Swiss voters approve boost to pension payments

AFP , Sunday 3 Mar 2024

Swiss voters on Sunday overwhelmingly backed a proposal to increase pension payments, a move hailed as "historic" by backers at a time when the country's aging population faces surging living expenses.

Members of the Swiss initiative to boost pension payments
Members of the initiative committee react after the results of the vote of a national initiative to boost pension payments. AFP


A call by trade unions to add a 13th monthly pension payment each year secured nearly 60 percent backing, final results showed.

But a separate vote to raise Switzerland's retirement age to 66 from 65 was soundly rejected by three-quarters of voters.

"This is historic," Pierre-Yves Maillard, head of the Swiss Trade Union Federation (SGB), told AFP.

Switzerland's Greens Party celebrated a "significant victory... for the many retirees who will see their situations improve".

While opinion polls had indicated strong popular support for the "Better living in retirement" proposal, suspense had lingered on whether it would secure the necessary majorities in most of Switzerland's 26 cantons.

But in the end, the initiative won the double-majority needed to pass, with backing from 58.24 percent of voters and 16 cantons.

Support soared above 70 percent in six cantons, including over 82 percent in the western Jura region.

'Soaring' costs 

Sunday's vote marks the first time that Swiss voters have accepted a popular proposal to alter the country's social security system, according to the ATS-Keystone news agency.

It is also the first time Swiss trade unions have succeeded in pushing through an initiative at the polls under the country's direct democratic system.

The initiative calls for pensioners to receive an additional monthly payment, similar to the 13th monthly salary that many employees receive in Switzerland and other European countries.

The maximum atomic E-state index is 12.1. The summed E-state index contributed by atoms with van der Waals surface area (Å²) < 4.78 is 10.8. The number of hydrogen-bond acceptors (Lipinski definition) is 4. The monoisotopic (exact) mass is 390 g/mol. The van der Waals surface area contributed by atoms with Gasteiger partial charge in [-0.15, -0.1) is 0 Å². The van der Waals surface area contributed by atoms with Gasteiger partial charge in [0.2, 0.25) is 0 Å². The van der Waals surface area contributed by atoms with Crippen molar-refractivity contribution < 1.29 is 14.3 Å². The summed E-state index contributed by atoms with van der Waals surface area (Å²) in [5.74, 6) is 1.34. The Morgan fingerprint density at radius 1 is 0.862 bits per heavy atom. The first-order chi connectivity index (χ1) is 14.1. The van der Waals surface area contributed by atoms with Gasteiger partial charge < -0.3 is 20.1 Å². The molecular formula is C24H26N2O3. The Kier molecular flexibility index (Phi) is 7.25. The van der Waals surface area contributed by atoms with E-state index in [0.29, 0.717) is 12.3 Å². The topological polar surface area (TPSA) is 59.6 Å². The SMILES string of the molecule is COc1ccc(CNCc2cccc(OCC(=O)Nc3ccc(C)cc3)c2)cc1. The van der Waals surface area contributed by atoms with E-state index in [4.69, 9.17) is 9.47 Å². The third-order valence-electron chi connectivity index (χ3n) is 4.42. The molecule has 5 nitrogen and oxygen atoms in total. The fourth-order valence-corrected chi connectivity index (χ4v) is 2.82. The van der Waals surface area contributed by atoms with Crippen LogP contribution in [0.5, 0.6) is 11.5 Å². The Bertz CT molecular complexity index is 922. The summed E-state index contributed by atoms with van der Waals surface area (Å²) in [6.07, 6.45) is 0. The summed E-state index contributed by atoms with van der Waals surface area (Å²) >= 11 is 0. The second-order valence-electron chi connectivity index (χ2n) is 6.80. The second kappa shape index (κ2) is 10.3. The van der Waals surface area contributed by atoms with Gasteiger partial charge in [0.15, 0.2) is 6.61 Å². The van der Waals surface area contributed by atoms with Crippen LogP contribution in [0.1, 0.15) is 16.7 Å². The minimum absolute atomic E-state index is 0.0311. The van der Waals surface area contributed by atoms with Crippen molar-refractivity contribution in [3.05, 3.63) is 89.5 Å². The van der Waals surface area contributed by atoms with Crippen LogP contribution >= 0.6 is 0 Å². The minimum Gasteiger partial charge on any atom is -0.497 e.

Monthly state pension payments in Switzerland max out at 2,450 Swiss francs ($2,780) for individuals and 3,675 francs for married couples.

That does not go far in a country consistently ranked among the most expensive in the world.

Rent for a typical two-bedroom apartment in Swiss cities is at least 3,000 francs, and a coffee costs upwards of five francs ($5.66).

"The cost of living just keeps soaring," said Jakob Hauri, a retiree quoted by the initiative backers on their website.

'Price to pay' 

Left-leaning parties supported the initiative, which was fiercely fought by right-wing and centrist parties as well as the Swiss government and parliament.

The government said the pension increase would cost more than four billion Swiss francs a year, which would require tax increases and could threaten the financial stability of the social security system.

But Interior Minister Elisabeth Baume-Schneider took Sunday's loss in stride, saying that "democracy is alive and kicking in Switzerland".

"The government has provided all the elements and the arguments," she told the RTS public broadcaster.

But "there will be a price to pay," she said, adding that the government and parliament would work on a proposal to ensure pensioners could receive the extra payment starting in 2026.

The SGB union federation said that Sunday's vote results "clearly show that the government, a majority of the parliament, and employers have for too long ignored the pension problem".

"We are lucky to have a direct democracy that allows us to correct that," Maillard said.

Retirement age unchanged 

A second issue on the ballot Sunday seeking to raise the retirement age was soundly rejected.

A full 74.72 percent of voters turned down the proposal by the youth branch of the right-wing Liberal Party to gradually raise the retirement age from 65 to 66 over the next decade, a move aimed at ensuring full financing of the pension system.

A majority of voters in every Swiss canton rejected the proposal, which came less than two years after voters narrowly opted to raise the retirement age for women to 65 from 64, to match the retirement age for men.

Voter participation is generally low in Switzerland's popular votes, which are held every few months, and rarely inches above 50 percent.

But Sunday's issues sparked heated debate and participation reached more than 58 percent.

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